La Ciudad de Panama (Panama City) is a roaring best of cultural-hodgepodge, with music and car horns vying for your ears amid the watch-setting afternoon rains and the hustle and bustle of people constantly on the move. Habitants of Panama City aren’t necessarily in a hurry or angry people, mind you; “Panamanian Time” means phone calls returned days later and no one in a rush to get you away from your strawberry salad (fresh greens, strawberries, oil/vinegar – simple yet satisfying). What’s important to understand about Panama City is that, for quite some time, Americans occupied it, along with the rest of the country. We’re told that it was merely a semi-hostile co-existence, and while the Panamanians, as a whole, seem to have moved on, they don’t necessarily want you gringos to forget it; you can clearly see evidence of US barracks, and the Balboa High School memorial is a potent reminder of some of the US’s involvement with Panama’s past. Of course, see the canal; it’s quite marvelous engineering, but make a point to grab fresh ceviche and the Best Sangria in the World (yes, it’s better than Spain’s) on the causeway, which is fun to bike on; right before you get to the causeway you can go to Isla Tobago, a fetching little island that’s about as far away from a commercial beach as you could get.
Casco Viejo, the old part of the city, boasts a peacock-filled palace and some wild ruins and re-used buildings; the architecture shows the French and Spanish influence that permeated the city during the hustle over the building of the canal. Casco Viejo is charming, but it’s a tourist trap; go for ambience and beautiful eats and views here instead of souvenirs. The best thing to do in Panama is to walk around and get involved with the noise of the city; haggle over molas, refuse pirated watches, learn to bump into people. Understand that if you’re a woman, the cars will honk at you – machismo is not dead in Panama City. There are several natural and blissed-out spots around the city, like the Embera Village (as seen on Samantha Brown and Anthony Bourdain’s shows – yes, the fresh fried plantains are delicious), the Metropolitan National Park (hike to the top for great view of the city) as well as several well-meaning but getting-touristy nature preserves – you’ll definitely see a monkey, and it’s sad that it’s come to that. I’m biased, but definitely don’t miss the polleras at Las Tinajas – or the wine list or food there. The most important thing to know about Panama City, as you jumble your Balboas and US dollars together (same thing, really) is that this city is home to more diversity in once spot that I’ve seen anywhere else; the construction of the canal brought hundreds of immigrants from the Carribean, Africa, South America, and Europe, and Panama has several indigenous peoples to boot. And Panamanians love to have fun and party, and you’ll be glad if you join them, trust me:)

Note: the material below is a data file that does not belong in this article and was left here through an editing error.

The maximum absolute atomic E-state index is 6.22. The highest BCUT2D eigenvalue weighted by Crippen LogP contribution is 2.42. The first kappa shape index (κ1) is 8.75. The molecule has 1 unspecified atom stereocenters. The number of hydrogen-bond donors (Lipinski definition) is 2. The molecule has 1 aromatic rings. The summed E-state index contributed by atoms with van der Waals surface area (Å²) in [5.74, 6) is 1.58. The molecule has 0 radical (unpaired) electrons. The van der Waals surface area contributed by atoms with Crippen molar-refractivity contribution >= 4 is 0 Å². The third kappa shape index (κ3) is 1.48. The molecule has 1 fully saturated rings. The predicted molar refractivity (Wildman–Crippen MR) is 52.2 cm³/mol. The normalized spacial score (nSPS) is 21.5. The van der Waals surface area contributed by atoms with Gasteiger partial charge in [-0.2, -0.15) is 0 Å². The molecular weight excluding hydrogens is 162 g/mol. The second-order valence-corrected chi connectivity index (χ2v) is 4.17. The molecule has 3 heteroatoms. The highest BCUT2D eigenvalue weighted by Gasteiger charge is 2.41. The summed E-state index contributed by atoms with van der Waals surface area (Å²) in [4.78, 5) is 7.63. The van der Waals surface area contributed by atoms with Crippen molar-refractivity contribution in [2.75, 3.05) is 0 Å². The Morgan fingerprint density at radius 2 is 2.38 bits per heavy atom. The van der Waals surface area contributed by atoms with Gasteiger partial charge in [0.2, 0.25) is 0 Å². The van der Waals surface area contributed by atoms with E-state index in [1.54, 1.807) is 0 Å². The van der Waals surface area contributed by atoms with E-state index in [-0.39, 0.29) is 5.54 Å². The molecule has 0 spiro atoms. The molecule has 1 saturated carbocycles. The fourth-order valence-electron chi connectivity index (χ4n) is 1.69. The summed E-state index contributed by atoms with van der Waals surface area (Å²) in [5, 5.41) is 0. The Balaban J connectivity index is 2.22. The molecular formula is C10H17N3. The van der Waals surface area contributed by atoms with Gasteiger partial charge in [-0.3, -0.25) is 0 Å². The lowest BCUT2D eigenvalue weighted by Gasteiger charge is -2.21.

Note: There are some places in Panama City that tourists might not want to go to, and the tourist police will stop you if they feel you’ve wandered in unaware. Also, Panama’s multiple religions worship and practice in peace, making this a world rarity that visitors must respect. Make sure to know some Spanish; English is spoken but you’ll want to know a few phrases to stop harassment. Definitely know Spanish phrases for the cabs, which will frighten the pants off of you while you marvel at paying $5 to travel all the way across town.
Filed under: Central America, Latin America | Tagged: architecture, balboa, Balboa high school, cabs, Casco Viejo, Ciudad de Panama, dollar, Embera Village, fried plantains, Las Tinajas, Latin America, Metropolitan National Park, Panama, Panama Canal, Panama City, pollera, sangria, seviche, Spanish, US barracks, warning | Leave a Comment »